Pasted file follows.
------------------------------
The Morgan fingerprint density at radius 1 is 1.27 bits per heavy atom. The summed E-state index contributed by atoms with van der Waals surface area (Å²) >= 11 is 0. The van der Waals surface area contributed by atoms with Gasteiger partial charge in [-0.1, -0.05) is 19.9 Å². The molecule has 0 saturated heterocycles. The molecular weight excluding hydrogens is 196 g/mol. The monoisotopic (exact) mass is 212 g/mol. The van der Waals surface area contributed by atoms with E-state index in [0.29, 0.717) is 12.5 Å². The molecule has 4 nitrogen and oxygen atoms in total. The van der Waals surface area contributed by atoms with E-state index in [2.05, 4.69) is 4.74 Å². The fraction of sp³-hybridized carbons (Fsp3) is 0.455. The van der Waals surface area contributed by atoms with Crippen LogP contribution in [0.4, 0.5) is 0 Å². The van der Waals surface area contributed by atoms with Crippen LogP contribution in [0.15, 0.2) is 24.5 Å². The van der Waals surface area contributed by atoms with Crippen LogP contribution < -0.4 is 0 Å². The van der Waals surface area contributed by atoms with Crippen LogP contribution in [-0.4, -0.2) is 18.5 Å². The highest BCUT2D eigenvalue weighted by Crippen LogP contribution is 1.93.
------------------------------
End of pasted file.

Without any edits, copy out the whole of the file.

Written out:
The Morgan fingerprint density at radius 1 is 1.27 bits per heavy atom. The summed E-state index contributed by atoms with van der Waals surface area (Å²) >= 11 is 0. The van der Waals surface area contributed by atoms with Gasteiger partial charge in [-0.1, -0.05) is 19.9 Å². The molecule has 0 saturated heterocycles. The molecular weight excluding hydrogens is 196 g/mol. The monoisotopic (exact) mass is 212 g/mol. The van der Waals surface area contributed by atoms with E-state index in [0.29, 0.717) is 12.5 Å². The molecule has 4 nitrogen and oxygen atoms in total. The van der Waals surface area contributed by atoms with E-state index in [2.05, 4.69) is 4.74 Å². The fraction of sp³-hybridized carbons (Fsp3) is 0.455. The van der Waals surface area contributed by atoms with Crippen LogP contribution in [0.4, 0.5) is 0 Å². The van der Waals surface area contributed by atoms with Crippen LogP contribution in [0.15, 0.2) is 24.5 Å². The van der Waals surface area contributed by atoms with Crippen LogP contribution < -0.4 is 0 Å². The van der Waals surface area contributed by atoms with Crippen LogP contribution in [-0.4, -0.2) is 18.5 Å². The highest BCUT2D eigenvalue weighted by Crippen LogP contribution is 1.93.